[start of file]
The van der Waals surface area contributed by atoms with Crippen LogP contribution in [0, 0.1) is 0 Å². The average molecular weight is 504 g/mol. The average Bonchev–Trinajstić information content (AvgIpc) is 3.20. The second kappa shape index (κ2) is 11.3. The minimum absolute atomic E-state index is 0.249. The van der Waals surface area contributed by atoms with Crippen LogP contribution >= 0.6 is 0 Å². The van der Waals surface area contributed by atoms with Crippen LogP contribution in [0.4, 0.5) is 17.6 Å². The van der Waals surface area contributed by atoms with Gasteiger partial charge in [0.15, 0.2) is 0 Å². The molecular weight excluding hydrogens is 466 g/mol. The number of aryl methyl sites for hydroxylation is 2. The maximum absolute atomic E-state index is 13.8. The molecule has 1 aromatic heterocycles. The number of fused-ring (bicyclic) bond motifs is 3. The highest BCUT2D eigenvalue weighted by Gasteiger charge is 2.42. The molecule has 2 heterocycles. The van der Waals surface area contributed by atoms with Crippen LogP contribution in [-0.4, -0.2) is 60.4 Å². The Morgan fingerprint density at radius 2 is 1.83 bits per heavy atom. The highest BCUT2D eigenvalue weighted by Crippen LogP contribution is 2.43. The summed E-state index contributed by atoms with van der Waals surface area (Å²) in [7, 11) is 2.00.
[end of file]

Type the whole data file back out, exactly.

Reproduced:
The van der Waals surface area contributed by atoms with Crippen LogP contribution in [0, 0.1) is 0 Å². The average molecular weight is 504 g/mol. The average Bonchev–Trinajstić information content (AvgIpc) is 3.20. The second kappa shape index (κ2) is 11.3. The minimum absolute atomic E-state index is 0.249. The van der Waals surface area contributed by atoms with Crippen LogP contribution >= 0.6 is 0 Å². The van der Waals surface area contributed by atoms with Crippen LogP contribution in [0.4, 0.5) is 17.6 Å². The van der Waals surface area contributed by atoms with Gasteiger partial charge in [0.15, 0.2) is 0 Å². The molecular weight excluding hydrogens is 466 g/mol. The number of aryl methyl sites for hydroxylation is 2. The maximum absolute atomic E-state index is 13.8. The molecule has 1 aromatic heterocycles. The number of fused-ring (bicyclic) bond motifs is 3. The highest BCUT2D eigenvalue weighted by Gasteiger charge is 2.42. The molecule has 2 heterocycles. The van der Waals surface area contributed by atoms with Crippen LogP contribution in [-0.4, -0.2) is 60.4 Å². The Morgan fingerprint density at radius 2 is 1.83 bits per heavy atom. The highest BCUT2D eigenvalue weighted by Crippen LogP contribution is 2.43. The summed E-state index contributed by atoms with van der Waals surface area (Å²) in [7, 11) is 2.00.